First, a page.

Commented Dec 27, 2016 at 0:49
  • \$\begingroup\$ You can use %0 which is the filename instead of the label and goto. \$\endgroup\$ Commented Jan 1, 2017 at 18:14
  • \$\begingroup\$ I wasn't sure if that broke the tail recursion rule. \$\endgroup\$ Commented Jan 1, 2017 at 18:15

INTERCAL, 12 bytes


Try it online!

NEXT is INTERCAL-72's main control flow command. (Later revisions introduced COME FROM, which became more famous, but it wasn't in the original version of the language; and all finished INTERCAL implementations I'm aware of support NEXT for backwards compatibility, with all but one enabling support for it by default. So I don't feel the need to name INTERCAL-72 specifically in the title.)

When using NEXT to form a loop, you're supposed to use RESUME or FORGET in order to free up the space that it uses to remember where the program has been; RESUME retroactively makes the NEXT into something akin to a function call (although you can return from functions other than the one you're in) whereas FORGET makes it into something more similar to a GOTO statement. If you don't do either (and this program doesn't), the program will crash after 80 iterations (this behaviour is actually specified in the INTERCAL specification).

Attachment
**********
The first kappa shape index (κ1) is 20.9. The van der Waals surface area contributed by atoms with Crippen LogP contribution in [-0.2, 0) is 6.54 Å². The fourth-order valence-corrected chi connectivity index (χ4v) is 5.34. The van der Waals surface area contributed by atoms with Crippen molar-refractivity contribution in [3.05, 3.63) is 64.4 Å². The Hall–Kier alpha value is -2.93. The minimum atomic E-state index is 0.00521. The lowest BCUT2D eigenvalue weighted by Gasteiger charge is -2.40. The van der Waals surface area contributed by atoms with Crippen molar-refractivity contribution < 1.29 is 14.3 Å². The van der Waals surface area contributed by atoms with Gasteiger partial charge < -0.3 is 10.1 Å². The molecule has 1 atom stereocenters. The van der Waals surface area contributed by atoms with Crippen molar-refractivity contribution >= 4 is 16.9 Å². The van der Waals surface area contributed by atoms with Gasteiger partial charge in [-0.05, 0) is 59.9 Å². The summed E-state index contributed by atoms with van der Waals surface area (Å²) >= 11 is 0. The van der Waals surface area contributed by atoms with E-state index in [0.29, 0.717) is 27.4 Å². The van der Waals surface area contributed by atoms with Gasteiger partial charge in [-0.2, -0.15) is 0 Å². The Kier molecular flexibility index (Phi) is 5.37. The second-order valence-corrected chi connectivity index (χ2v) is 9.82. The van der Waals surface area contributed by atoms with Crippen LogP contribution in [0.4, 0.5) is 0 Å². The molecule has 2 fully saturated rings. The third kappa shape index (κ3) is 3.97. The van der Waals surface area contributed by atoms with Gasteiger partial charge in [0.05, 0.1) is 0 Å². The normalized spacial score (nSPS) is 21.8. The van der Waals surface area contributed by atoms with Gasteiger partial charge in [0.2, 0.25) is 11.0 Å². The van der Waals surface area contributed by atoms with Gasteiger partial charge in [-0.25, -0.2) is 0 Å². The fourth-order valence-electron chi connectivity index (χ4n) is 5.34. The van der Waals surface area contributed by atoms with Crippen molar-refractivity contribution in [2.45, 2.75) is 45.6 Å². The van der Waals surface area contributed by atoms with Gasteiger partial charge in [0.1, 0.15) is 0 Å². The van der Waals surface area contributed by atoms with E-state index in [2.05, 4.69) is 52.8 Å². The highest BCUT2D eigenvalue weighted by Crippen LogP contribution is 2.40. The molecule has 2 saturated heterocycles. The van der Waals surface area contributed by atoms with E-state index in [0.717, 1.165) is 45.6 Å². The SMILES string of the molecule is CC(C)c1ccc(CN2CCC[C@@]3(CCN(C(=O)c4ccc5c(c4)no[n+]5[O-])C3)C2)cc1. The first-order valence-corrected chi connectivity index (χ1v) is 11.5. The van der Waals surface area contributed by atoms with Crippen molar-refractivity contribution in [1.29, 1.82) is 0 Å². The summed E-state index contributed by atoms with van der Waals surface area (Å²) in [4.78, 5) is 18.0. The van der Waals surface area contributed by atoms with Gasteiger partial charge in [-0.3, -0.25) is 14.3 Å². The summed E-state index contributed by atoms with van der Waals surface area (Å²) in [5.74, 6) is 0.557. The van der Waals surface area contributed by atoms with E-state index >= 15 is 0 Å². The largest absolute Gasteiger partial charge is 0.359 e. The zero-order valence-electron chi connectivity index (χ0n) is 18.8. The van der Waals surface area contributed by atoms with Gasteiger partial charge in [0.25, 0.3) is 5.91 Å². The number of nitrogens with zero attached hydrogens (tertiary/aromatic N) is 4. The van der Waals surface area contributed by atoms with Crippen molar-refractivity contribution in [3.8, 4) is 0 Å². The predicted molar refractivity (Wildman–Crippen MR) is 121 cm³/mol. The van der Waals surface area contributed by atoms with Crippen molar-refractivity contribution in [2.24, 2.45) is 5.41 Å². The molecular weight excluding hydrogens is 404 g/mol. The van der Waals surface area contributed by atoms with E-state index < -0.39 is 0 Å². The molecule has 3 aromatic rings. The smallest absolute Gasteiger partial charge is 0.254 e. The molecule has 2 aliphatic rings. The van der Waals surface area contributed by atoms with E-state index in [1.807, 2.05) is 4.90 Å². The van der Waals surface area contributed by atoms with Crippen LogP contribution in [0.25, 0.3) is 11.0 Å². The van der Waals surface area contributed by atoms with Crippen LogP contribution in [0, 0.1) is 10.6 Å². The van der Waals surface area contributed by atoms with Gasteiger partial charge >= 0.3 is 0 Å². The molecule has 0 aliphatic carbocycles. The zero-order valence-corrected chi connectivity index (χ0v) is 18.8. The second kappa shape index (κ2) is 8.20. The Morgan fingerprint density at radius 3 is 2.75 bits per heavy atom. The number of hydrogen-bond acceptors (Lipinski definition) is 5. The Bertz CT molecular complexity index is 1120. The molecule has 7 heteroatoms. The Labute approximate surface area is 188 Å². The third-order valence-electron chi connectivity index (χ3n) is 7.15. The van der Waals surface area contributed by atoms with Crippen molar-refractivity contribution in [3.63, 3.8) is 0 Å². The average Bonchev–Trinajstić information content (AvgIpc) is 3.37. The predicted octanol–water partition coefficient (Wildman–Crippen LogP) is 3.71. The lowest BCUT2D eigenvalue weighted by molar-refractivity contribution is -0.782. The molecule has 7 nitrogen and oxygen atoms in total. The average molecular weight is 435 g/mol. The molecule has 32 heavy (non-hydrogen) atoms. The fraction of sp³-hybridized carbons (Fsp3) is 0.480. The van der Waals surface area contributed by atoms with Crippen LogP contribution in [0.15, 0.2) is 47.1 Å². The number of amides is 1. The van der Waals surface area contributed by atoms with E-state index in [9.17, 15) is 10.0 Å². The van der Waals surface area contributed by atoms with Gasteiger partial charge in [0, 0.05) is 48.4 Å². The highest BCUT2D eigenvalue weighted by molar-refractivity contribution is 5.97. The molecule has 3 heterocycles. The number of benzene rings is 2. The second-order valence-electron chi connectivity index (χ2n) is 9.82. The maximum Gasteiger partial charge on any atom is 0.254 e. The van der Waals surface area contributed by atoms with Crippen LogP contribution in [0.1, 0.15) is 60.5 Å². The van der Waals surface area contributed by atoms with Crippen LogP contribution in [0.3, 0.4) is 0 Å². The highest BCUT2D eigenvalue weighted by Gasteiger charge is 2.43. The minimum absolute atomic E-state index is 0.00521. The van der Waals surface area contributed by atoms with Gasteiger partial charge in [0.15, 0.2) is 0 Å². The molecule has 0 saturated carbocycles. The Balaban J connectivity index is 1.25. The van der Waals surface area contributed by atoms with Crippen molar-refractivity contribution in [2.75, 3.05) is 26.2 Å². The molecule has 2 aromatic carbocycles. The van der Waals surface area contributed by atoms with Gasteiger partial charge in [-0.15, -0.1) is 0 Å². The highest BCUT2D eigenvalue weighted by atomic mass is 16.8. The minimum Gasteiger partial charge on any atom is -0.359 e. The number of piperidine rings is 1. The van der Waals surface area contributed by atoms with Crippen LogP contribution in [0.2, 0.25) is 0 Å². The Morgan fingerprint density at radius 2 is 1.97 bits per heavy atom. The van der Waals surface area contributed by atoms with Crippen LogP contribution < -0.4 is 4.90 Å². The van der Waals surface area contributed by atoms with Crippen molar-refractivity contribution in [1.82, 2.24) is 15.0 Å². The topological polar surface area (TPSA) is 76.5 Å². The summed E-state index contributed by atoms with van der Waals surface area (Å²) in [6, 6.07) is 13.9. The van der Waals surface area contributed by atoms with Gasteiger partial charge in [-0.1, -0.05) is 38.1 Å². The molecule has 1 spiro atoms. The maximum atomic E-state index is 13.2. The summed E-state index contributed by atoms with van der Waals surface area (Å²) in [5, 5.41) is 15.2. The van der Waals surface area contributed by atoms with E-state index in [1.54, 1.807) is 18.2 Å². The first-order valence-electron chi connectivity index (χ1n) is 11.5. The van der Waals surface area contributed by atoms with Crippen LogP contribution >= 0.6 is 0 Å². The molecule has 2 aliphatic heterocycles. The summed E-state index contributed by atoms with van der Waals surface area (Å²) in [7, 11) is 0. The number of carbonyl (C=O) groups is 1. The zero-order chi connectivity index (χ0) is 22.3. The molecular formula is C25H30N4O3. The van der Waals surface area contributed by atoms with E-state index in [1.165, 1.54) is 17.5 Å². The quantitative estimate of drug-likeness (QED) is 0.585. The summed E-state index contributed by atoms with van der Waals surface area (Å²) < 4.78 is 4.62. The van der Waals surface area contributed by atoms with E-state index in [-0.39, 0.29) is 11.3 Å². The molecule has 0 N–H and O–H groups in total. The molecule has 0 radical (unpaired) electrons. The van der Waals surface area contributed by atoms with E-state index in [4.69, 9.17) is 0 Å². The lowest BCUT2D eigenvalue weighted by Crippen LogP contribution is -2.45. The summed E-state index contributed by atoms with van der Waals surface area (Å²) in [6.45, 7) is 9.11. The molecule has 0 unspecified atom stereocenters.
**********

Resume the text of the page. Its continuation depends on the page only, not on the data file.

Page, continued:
It's somewhat ambiguous whether this counts as unbounded recursion (disallowed in the question); you can certainly use this sort of NEXT to implement a function call, in which case it would effectively be a recursive function, but there's not enough information here to determine whether we're doing a function call or not. At least, I'm posting this anyway because it doesn't unambiguously violate the rules, and an INTERCAL implementation that optimized out the "tail call" would not only violate the specification, but also cause most existing programs to break, because returning from the "wrong function" is the main way to do the equivalent of an IF statement.

Here's the resulting error message, as generated by C-INTERCAL:


(Note that the second line is indented with a tab, and the third with eight spaces. This looks correct in a terminal, or in pretty much any program that has tab stops at multiples of 8. However, Markdown has tab stops at multiples of four, violating the assumptions that most older programs make about tabs, so the error message is a little malformatted here.)

  • \$\begingroup\$ Does the error really say CORRECT SOURCE AND RESUBNIT? As in a typo in the original C-INTERCAL error message? \$\endgroup\$
    – Andrakis
    Commented Dec 25, 2016 at 5:37